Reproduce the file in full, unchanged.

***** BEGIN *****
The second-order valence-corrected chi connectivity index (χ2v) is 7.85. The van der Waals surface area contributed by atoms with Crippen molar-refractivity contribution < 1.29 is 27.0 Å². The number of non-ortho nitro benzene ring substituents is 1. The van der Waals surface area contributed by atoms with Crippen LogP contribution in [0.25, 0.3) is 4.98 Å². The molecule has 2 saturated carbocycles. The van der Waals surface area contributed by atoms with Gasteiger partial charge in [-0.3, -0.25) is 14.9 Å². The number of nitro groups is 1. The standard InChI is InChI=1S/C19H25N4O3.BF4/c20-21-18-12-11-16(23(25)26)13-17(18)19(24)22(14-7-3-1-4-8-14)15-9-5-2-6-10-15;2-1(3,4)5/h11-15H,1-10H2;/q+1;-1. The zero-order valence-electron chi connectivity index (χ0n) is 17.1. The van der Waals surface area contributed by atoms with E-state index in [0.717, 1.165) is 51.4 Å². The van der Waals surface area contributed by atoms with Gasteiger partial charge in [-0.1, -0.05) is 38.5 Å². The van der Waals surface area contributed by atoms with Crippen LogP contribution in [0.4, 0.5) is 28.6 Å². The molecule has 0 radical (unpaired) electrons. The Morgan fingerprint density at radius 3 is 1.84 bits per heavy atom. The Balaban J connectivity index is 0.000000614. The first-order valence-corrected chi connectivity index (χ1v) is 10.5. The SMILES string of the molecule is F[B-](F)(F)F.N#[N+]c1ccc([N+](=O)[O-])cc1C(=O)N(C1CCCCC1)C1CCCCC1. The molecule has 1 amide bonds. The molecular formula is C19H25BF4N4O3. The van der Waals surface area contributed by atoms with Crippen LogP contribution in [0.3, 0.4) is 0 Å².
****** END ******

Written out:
The second-order valence-corrected chi connectivity index (χ2v) is 7.85. The van der Waals surface area contributed by atoms with Crippen molar-refractivity contribution < 1.29 is 27.0 Å². The number of non-ortho nitro benzene ring substituents is 1. The van der Waals surface area contributed by atoms with Crippen LogP contribution in [0.25, 0.3) is 4.98 Å². The molecule has 2 saturated carbocycles. The van der Waals surface area contributed by atoms with Gasteiger partial charge in [-0.3, -0.25) is 14.9 Å². The number of nitro groups is 1. The standard InChI is InChI=1S/C19H25N4O3.BF4/c20-21-18-12-11-16(23(25)26)13-17(18)19(24)22(14-7-3-1-4-8-14)15-9-5-2-6-10-15;2-1(3,4)5/h11-15H,1-10H2;/q+1;-1. The zero-order valence-electron chi connectivity index (χ0n) is 17.1. The van der Waals surface area contributed by atoms with E-state index in [0.717, 1.165) is 51.4 Å². The van der Waals surface area contributed by atoms with Gasteiger partial charge in [-0.1, -0.05) is 38.5 Å². The van der Waals surface area contributed by atoms with Crippen LogP contribution in [0.4, 0.5) is 28.6 Å². The molecule has 0 radical (unpaired) electrons. The Morgan fingerprint density at radius 3 is 1.84 bits per heavy atom. The Balaban J connectivity index is 0.000000614. The first-order valence-corrected chi connectivity index (χ1v) is 10.5. The SMILES string of the molecule is F[B-](F)(F)F.N#[N+]c1ccc([N+](=O)[O-])cc1C(=O)N(C1CCCCC1)C1CCCCC1. The molecule has 1 amide bonds. The molecular formula is C19H25BF4N4O3. The van der Waals surface area contributed by atoms with Crippen LogP contribution in [0.3, 0.4) is 0 Å².